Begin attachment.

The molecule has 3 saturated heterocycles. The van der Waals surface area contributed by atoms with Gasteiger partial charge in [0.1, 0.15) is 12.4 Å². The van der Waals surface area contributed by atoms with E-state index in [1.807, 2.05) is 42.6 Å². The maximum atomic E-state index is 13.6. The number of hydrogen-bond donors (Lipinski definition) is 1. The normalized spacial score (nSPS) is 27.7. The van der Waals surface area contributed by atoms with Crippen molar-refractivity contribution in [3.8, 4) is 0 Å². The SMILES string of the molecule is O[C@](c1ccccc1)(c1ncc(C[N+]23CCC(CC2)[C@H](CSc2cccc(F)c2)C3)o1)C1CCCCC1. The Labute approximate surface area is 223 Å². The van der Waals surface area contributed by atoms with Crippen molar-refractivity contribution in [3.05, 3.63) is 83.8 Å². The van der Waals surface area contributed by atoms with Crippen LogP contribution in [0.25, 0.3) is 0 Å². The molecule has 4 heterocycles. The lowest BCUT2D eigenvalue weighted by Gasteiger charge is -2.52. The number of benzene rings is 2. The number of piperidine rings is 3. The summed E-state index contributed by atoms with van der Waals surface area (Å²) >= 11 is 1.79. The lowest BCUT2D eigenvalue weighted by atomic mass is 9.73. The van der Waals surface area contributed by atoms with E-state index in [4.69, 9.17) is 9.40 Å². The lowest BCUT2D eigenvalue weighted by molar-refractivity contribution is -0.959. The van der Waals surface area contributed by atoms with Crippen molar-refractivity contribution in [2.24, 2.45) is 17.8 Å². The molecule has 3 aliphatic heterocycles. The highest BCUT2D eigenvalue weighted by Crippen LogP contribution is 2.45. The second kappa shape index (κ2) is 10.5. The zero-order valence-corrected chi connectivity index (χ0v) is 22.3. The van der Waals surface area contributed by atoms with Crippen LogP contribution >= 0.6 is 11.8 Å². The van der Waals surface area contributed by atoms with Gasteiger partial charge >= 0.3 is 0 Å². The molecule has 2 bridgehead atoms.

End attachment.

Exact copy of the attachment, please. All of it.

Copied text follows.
The molecule has 3 saturated heterocycles. The van der Waals surface area contributed by atoms with Gasteiger partial charge in [0.1, 0.15) is 12.4 Å². The van der Waals surface area contributed by atoms with E-state index in [1.807, 2.05) is 42.6 Å². The maximum atomic E-state index is 13.6. The number of hydrogen-bond donors (Lipinski definition) is 1. The normalized spacial score (nSPS) is 27.7. The van der Waals surface area contributed by atoms with Crippen molar-refractivity contribution in [3.8, 4) is 0 Å². The SMILES string of the molecule is O[C@](c1ccccc1)(c1ncc(C[N+]23CCC(CC2)[C@H](CSc2cccc(F)c2)C3)o1)C1CCCCC1. The Labute approximate surface area is 223 Å². The van der Waals surface area contributed by atoms with Crippen molar-refractivity contribution in [3.05, 3.63) is 83.8 Å². The van der Waals surface area contributed by atoms with Crippen LogP contribution in [0.25, 0.3) is 0 Å². The molecule has 4 heterocycles. The lowest BCUT2D eigenvalue weighted by Gasteiger charge is -2.52. The number of benzene rings is 2. The number of piperidine rings is 3. The summed E-state index contributed by atoms with van der Waals surface area (Å²) >= 11 is 1.79. The lowest BCUT2D eigenvalue weighted by atomic mass is 9.73. The van der Waals surface area contributed by atoms with E-state index in [4.69, 9.17) is 9.40 Å². The lowest BCUT2D eigenvalue weighted by molar-refractivity contribution is -0.959. The van der Waals surface area contributed by atoms with Crippen molar-refractivity contribution in [2.24, 2.45) is 17.8 Å². The molecule has 3 aliphatic heterocycles. The highest BCUT2D eigenvalue weighted by Crippen LogP contribution is 2.45. The second kappa shape index (κ2) is 10.5. The zero-order valence-corrected chi connectivity index (χ0v) is 22.3. The van der Waals surface area contributed by atoms with Crippen LogP contribution >= 0.6 is 11.8 Å². The van der Waals surface area contributed by atoms with Gasteiger partial charge >= 0.3 is 0 Å². The molecule has 2 bridgehead atoms.